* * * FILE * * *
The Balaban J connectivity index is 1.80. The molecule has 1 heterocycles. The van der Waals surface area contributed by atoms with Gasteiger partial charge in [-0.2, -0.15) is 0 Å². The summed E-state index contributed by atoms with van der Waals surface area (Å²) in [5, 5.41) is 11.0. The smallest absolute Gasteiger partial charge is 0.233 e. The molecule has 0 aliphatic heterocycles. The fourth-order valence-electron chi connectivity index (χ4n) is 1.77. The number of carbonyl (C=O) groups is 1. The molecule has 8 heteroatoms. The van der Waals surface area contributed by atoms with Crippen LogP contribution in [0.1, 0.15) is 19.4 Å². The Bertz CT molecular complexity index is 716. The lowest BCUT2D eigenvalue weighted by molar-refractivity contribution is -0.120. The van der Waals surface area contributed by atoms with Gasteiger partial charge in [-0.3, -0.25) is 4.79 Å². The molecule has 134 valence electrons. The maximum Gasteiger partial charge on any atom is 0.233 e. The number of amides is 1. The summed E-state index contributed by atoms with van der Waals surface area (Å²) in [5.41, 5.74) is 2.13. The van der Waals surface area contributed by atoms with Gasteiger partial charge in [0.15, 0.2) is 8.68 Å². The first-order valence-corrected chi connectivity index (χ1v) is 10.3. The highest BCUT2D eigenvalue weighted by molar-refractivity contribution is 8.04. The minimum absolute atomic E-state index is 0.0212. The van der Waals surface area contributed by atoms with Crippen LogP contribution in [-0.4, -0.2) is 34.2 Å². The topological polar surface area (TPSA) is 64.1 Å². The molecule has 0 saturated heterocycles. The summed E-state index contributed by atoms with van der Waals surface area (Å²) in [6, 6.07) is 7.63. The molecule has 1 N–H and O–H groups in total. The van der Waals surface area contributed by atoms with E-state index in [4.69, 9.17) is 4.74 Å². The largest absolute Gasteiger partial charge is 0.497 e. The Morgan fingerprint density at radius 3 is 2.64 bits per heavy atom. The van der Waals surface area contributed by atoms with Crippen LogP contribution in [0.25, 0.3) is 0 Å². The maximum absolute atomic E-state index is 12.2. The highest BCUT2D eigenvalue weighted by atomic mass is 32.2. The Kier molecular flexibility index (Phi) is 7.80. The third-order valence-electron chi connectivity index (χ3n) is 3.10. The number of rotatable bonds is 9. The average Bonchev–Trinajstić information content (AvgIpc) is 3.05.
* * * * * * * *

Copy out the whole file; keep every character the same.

The Balaban J connectivity index is 1.80. The molecule has 1 heterocycles. The van der Waals surface area contributed by atoms with Gasteiger partial charge in [-0.2, -0.15) is 0 Å². The summed E-state index contributed by atoms with van der Waals surface area (Å²) in [5, 5.41) is 11.0. The smallest absolute Gasteiger partial charge is 0.233 e. The molecule has 0 aliphatic heterocycles. The fourth-order valence-electron chi connectivity index (χ4n) is 1.77. The number of carbonyl (C=O) groups is 1. The molecule has 8 heteroatoms. The van der Waals surface area contributed by atoms with Crippen LogP contribution in [0.1, 0.15) is 19.4 Å². The Bertz CT molecular complexity index is 716. The lowest BCUT2D eigenvalue weighted by molar-refractivity contribution is -0.120. The van der Waals surface area contributed by atoms with Gasteiger partial charge in [-0.3, -0.25) is 4.79 Å². The molecule has 134 valence electrons. The maximum Gasteiger partial charge on any atom is 0.233 e. The number of amides is 1. The summed E-state index contributed by atoms with van der Waals surface area (Å²) in [5.41, 5.74) is 2.13. The van der Waals surface area contributed by atoms with Gasteiger partial charge in [0.15, 0.2) is 8.68 Å². The first-order valence-corrected chi connectivity index (χ1v) is 10.3. The highest BCUT2D eigenvalue weighted by molar-refractivity contribution is 8.04. The minimum absolute atomic E-state index is 0.0212. The van der Waals surface area contributed by atoms with Crippen LogP contribution in [-0.4, -0.2) is 34.2 Å². The topological polar surface area (TPSA) is 64.1 Å². The molecule has 0 saturated heterocycles. The summed E-state index contributed by atoms with van der Waals surface area (Å²) in [6, 6.07) is 7.63. The molecule has 1 N–H and O–H groups in total. The van der Waals surface area contributed by atoms with E-state index in [4.69, 9.17) is 4.74 Å². The largest absolute Gasteiger partial charge is 0.497 e. The Morgan fingerprint density at radius 3 is 2.64 bits per heavy atom. The van der Waals surface area contributed by atoms with Crippen LogP contribution in [0.25, 0.3) is 0 Å². The maximum absolute atomic E-state index is 12.2. The highest BCUT2D eigenvalue weighted by atomic mass is 32.2. The Kier molecular flexibility index (Phi) is 7.80. The third-order valence-electron chi connectivity index (χ3n) is 3.10. The number of rotatable bonds is 9. The average Bonchev–Trinajstić information content (AvgIpc) is 3.05.